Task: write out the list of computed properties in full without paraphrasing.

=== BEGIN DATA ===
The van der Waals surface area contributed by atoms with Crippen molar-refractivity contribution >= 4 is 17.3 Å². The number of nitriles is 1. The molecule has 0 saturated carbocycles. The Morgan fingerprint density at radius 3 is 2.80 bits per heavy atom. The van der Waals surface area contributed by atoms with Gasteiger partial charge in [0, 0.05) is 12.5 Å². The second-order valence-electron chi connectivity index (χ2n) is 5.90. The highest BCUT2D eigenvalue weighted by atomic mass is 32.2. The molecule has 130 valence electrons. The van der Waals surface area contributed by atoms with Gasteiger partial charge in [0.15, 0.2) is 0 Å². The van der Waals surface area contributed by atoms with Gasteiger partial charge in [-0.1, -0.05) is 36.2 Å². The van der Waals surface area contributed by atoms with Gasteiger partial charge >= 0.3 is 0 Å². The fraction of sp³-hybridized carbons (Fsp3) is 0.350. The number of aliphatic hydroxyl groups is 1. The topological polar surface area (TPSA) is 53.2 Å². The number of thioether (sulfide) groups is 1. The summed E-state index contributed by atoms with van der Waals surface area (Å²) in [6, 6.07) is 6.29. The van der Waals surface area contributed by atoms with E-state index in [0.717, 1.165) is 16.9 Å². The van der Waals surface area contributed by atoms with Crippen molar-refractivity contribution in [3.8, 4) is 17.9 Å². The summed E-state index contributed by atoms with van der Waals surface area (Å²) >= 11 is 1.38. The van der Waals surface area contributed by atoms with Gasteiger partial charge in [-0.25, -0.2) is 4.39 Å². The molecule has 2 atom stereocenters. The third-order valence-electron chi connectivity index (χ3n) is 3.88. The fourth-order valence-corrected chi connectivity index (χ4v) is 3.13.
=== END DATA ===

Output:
The van der Waals surface area contributed by atoms with Crippen molar-refractivity contribution >= 4 is 17.3 Å². The number of nitriles is 1. The molecule has 0 saturated carbocycles. The Morgan fingerprint density at radius 3 is 2.80 bits per heavy atom. The van der Waals surface area contributed by atoms with Gasteiger partial charge in [0, 0.05) is 12.5 Å². The second-order valence-electron chi connectivity index (χ2n) is 5.90. The highest BCUT2D eigenvalue weighted by atomic mass is 32.2. The molecule has 130 valence electrons. The van der Waals surface area contributed by atoms with Gasteiger partial charge in [0.15, 0.2) is 0 Å². The van der Waals surface area contributed by atoms with Gasteiger partial charge in [-0.1, -0.05) is 36.2 Å². The van der Waals surface area contributed by atoms with Gasteiger partial charge >= 0.3 is 0 Å². The fraction of sp³-hybridized carbons (Fsp3) is 0.350. The number of aliphatic hydroxyl groups is 1. The topological polar surface area (TPSA) is 53.2 Å². The number of thioether (sulfide) groups is 1. The summed E-state index contributed by atoms with van der Waals surface area (Å²) in [6, 6.07) is 6.29. The van der Waals surface area contributed by atoms with E-state index in [0.717, 1.165) is 16.9 Å². The van der Waals surface area contributed by atoms with Crippen molar-refractivity contribution in [3.8, 4) is 17.9 Å². The summed E-state index contributed by atoms with van der Waals surface area (Å²) >= 11 is 1.38. The van der Waals surface area contributed by atoms with Gasteiger partial charge in [-0.25, -0.2) is 4.39 Å². The molecule has 2 atom stereocenters. The third-order valence-electron chi connectivity index (χ3n) is 3.88. The fourth-order valence-corrected chi connectivity index (χ4v) is 3.13.